Directed by Larry Guterman, starring Elizabeth Perkins, Jeff Goldblum, Alec Baldwin (voice), Tobey Maguire (voice), Michael Clarke Duncan (voice), Joe Pantoliano (voice) and Susan Sarandon (voice).

It certainly bodes well for a movie when its scriptwriters (John Requa and Glenn Ficarra) have been commissioned by the lauded Coen brothers to pen a film for the Christmas market. With an impressive résumé of their own, it is reasonable to expect that the Coens can spot talent and it is for this reason that one approaches 'Cats and Dogs' with a generous degree of optimism. 90 minutes later, however, one can only hope that Messrs Joel and Ethan have seen other material from the Requa/Ficarra canon, because 'Cats and Dogs' is a big disappointment.

The scenario is as follows: cats and dogs are waging a high-tech covert espionage war against each other for the dubious distinction of being human beings' favourite pet. The crux of the plot revolves around the attempts of the cats, lead by the heinous Mr Tinkles, to scupper scientist Jeff Goldblum's endeavours to find a cure for allergic reactions to dogs. If he succeeds, then the dogs will only consolidate their position as - certainly as far as the filmmakers are concerned - the pet of choice for the discerning human being. So a battle of wills (and paws) ensues as the courageous canines try to repel the evil influence of the feline furballs.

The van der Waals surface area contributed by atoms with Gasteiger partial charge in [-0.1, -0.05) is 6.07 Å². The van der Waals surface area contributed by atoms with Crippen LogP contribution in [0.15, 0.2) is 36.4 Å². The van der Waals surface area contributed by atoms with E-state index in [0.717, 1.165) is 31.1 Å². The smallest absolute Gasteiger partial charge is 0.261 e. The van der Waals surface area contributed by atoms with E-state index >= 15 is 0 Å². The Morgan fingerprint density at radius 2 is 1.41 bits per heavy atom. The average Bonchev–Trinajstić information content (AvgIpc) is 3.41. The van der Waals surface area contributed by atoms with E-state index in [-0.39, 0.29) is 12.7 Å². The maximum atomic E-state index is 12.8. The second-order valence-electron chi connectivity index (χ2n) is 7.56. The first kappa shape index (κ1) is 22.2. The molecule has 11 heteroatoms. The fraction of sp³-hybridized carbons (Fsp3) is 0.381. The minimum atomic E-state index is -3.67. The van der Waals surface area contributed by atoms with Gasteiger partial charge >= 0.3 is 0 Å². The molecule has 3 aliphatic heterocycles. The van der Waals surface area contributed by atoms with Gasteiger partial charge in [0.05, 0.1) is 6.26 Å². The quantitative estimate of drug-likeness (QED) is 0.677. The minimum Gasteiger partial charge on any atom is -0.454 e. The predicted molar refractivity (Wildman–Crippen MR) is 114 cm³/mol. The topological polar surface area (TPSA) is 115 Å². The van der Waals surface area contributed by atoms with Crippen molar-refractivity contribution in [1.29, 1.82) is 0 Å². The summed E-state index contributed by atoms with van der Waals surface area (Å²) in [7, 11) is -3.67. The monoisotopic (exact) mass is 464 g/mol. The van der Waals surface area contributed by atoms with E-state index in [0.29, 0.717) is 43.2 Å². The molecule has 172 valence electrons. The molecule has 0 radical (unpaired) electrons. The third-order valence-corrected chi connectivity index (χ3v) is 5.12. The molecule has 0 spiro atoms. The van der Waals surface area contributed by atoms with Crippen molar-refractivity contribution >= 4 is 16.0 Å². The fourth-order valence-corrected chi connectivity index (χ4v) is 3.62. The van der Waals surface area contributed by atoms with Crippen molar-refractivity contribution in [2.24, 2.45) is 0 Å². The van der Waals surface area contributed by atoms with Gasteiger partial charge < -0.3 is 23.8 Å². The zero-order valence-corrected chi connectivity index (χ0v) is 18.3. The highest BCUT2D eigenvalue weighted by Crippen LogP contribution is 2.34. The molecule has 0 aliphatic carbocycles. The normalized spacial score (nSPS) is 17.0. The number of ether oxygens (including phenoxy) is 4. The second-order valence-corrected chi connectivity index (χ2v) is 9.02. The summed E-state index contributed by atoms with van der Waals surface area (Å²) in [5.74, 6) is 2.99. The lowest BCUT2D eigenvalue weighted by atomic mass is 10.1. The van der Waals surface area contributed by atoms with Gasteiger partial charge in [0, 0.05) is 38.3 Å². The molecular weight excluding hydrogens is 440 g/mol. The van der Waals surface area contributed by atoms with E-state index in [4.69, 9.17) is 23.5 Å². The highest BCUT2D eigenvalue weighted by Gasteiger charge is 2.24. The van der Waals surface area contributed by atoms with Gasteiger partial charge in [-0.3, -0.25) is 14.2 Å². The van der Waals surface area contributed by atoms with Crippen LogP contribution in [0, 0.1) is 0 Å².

On paper, it may have looked like 'Cats and Dogs' would prove a winner with both children and adults. Maybe even another 'Babe'. Something, however, obviously went seriously wrong between the drawing board and the transformation to celluloid. Ironically, the main problem with the movie lies with the script. After the initially amusing novelty of talking animals wears off, the least one can expect is a few sharp one liners to raise a chuckle or two. It never happens.

The message of 'Cats and Dogs' is a very simple one: dogs are great, and cats are evil. This in itself is questionable, but the biggest disappointment stems from the feeling that a glorious opportunity has been criminally wasted. Kids might like it, although that's by no means a certainty, but adults will probably find it difficult to warm to. Let's just hope the brothers Coen know something we don't.

Tom Grealis